Morris, The Epistle to the Romans (Grand Rapids: Eerdmans, 1988), 529 & 534.
John Stott (1921-2011)
Anglican minister, theologian, one of the principal authors of the Lausanne Covenant in 1974.
If God endows women with spiritual gifts (which he does), and thereby calls them to exercise their gifts for the common good (which he does), the Church must recognize God’s gifts and calling, must make appropriate spheres of service available to women, and should ‘ordain’ (that is commission and authorize) them to exercise their God-given ministry, at best in team situations. Our Christian doctrines of Creation and Redemption tell us that God wants his gifted people to be fulfilled, not frustrated, and his church to be enriched by their service.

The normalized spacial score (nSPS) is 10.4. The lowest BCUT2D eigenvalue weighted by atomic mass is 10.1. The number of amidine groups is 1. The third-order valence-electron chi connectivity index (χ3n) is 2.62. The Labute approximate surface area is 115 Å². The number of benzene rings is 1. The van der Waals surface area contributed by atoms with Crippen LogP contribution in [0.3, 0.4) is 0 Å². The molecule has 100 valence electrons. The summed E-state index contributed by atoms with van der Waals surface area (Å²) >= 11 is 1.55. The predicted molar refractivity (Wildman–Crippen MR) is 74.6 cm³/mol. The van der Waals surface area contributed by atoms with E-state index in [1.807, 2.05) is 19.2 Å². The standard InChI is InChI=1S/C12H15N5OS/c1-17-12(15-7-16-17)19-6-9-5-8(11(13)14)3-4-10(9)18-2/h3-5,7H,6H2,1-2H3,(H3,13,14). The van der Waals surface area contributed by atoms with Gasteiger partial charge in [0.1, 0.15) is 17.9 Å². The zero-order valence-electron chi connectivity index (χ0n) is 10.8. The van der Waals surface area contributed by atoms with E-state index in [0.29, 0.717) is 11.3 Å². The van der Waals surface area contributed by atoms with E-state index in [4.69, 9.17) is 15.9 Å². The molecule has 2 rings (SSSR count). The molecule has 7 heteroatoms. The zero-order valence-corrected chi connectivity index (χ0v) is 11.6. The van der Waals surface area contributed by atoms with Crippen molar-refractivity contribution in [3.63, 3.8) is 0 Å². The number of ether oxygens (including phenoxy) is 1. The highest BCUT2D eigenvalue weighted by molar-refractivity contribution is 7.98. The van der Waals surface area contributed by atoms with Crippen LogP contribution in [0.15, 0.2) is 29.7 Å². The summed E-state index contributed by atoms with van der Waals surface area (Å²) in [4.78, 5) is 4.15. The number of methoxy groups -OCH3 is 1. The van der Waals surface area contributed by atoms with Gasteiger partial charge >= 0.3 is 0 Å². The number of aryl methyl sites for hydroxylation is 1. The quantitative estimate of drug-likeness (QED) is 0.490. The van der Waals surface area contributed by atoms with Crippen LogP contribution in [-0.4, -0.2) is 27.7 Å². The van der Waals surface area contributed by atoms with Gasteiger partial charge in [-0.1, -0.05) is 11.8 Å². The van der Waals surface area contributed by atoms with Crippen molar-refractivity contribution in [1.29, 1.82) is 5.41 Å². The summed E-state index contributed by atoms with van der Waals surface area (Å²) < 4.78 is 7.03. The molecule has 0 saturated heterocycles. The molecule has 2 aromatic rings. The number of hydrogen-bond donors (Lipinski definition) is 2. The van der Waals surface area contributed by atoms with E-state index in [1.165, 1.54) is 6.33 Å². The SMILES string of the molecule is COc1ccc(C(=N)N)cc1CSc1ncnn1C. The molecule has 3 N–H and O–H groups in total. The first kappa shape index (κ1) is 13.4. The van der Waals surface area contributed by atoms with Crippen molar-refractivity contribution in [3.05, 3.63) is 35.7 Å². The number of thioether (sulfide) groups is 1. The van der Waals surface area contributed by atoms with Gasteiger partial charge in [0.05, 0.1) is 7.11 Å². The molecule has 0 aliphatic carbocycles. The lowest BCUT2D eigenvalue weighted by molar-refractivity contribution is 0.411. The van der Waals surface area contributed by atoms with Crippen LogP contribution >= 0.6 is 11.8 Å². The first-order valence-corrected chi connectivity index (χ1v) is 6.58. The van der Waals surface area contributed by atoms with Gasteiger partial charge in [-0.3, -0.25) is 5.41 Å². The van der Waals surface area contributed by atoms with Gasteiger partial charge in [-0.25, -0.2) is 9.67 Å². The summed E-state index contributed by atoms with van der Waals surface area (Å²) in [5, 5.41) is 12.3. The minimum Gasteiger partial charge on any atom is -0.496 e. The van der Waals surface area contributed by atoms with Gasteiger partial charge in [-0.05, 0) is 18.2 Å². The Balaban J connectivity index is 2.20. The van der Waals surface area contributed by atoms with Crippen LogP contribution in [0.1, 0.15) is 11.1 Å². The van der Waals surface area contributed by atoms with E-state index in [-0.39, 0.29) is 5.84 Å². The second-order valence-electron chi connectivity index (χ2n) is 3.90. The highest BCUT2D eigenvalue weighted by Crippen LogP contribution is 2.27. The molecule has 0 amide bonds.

… a strong prima facie biblical case can be made for active female leadership in the church, including a teaching ministry.
Stott, Issues facing Christianity Today (Basingstoke: Marshalls, 1984), 254, 275.
I love Stott’s reasons presented in this book for encouraging women in ministry. He had a few misgivings, however, about women serving as senior leaders in certain contexts.
Ben Witherington III (b. 1951)
Professor of New Testament Interpretation at Asbury Theological Seminary, ordained Methodist pastor.